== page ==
[This post, first published in April 2007, is a rerun.]
There's been a small disaster chez Johnston. Over time, a massive tower of books had accumulated by my bedside. Don't get the impression these books were organized into neat stacks. Rather, the bedside reading was a great mound of volumes of every shape and size, some opened to where I'd left off reading—a miniature mountain of intricately interdependent structures, in some places weakened by slippery slick-paper magazines, constantly shifting and being shored anew as I occasionally extracted titles from lower down in the pile, jeopardizing everything higher up.
I guess disaster was inevitable. Last night I needed to retrieve a floor lamp to replace a broken switch, and alas, the base of the lamp turned out to be too great a stone in the foundation of the great pile. There was a bookalanche. The whole everlovin' edifice toppled; books slid and skidded every which way, picking up and carrying off other books as they roared by; mountaineers were killed, villages buried, massive conifers snapped like twigs, hikers lost forever. Send in the brandy-bearing St. Bernards. The floor by my bed and for a couple of feet in every direction is now an undifferentiated jumble of books, shin-deep. It is not a pretty sight.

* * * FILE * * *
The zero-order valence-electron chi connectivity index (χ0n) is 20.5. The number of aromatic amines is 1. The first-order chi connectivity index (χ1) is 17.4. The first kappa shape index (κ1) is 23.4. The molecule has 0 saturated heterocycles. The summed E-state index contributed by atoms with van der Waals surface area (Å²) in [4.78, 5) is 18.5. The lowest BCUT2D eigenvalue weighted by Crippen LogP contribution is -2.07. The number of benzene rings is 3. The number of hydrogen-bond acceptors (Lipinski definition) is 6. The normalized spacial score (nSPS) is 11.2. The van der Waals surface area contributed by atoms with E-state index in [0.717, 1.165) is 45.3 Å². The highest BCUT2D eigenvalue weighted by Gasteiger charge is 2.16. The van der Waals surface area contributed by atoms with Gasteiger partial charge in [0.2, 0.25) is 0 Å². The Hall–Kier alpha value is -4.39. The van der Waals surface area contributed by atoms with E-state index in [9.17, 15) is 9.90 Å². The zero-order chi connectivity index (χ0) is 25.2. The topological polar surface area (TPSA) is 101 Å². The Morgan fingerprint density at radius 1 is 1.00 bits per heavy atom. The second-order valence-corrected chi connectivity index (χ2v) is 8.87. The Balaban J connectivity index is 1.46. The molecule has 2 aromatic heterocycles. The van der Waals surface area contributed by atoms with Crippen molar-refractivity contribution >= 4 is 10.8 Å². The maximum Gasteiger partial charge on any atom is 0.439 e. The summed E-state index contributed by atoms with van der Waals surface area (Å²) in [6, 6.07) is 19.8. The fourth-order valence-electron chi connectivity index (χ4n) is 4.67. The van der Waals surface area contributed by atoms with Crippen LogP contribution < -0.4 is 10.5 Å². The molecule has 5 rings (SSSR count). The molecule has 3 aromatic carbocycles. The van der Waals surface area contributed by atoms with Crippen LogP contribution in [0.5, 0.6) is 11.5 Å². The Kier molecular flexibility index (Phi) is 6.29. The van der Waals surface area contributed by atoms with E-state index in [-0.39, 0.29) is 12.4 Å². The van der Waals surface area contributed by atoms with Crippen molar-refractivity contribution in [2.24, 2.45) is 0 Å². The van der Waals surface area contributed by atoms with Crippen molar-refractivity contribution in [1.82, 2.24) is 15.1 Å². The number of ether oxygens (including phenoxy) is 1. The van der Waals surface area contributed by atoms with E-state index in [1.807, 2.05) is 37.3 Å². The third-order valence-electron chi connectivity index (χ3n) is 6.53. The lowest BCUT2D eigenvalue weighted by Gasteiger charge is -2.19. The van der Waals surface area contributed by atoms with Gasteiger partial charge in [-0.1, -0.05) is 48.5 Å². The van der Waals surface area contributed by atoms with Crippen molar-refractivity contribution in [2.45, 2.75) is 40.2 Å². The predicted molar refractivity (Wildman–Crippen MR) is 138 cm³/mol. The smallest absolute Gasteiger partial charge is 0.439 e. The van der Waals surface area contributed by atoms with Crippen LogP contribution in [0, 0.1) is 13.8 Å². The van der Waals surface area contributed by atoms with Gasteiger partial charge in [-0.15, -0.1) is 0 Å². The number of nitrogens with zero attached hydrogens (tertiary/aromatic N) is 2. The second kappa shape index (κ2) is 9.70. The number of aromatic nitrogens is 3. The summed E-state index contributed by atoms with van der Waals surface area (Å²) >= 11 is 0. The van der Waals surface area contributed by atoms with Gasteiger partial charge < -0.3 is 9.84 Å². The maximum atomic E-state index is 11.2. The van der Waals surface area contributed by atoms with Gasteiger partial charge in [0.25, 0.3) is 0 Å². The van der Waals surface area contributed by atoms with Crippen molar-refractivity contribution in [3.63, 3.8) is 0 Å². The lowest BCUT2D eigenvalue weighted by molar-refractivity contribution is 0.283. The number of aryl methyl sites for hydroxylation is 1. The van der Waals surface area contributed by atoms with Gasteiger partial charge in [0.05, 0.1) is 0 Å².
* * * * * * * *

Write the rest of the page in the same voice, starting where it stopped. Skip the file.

And the irony? (There's always irony.) Buried somewhere in the carnage, among the casualties of the incident (only temporarily lost—I hope) are two books about how to stay organized as well as Henry Petroski's The Book on the Bookshelf, a fascinating and surprisingly deep history of the organization and storage of books.
I think I should have read a little further in that one, before letting it disappear into the great pile.
[Note: This post is a "rerun." Since Yr. Hmbl. Ed. is recuperating and trying to minimize workload, the comments Section, usually lively, is closed only for these "Vintage TOP" posts. Please join us next week when the doors will be swung wide again. —Ed.]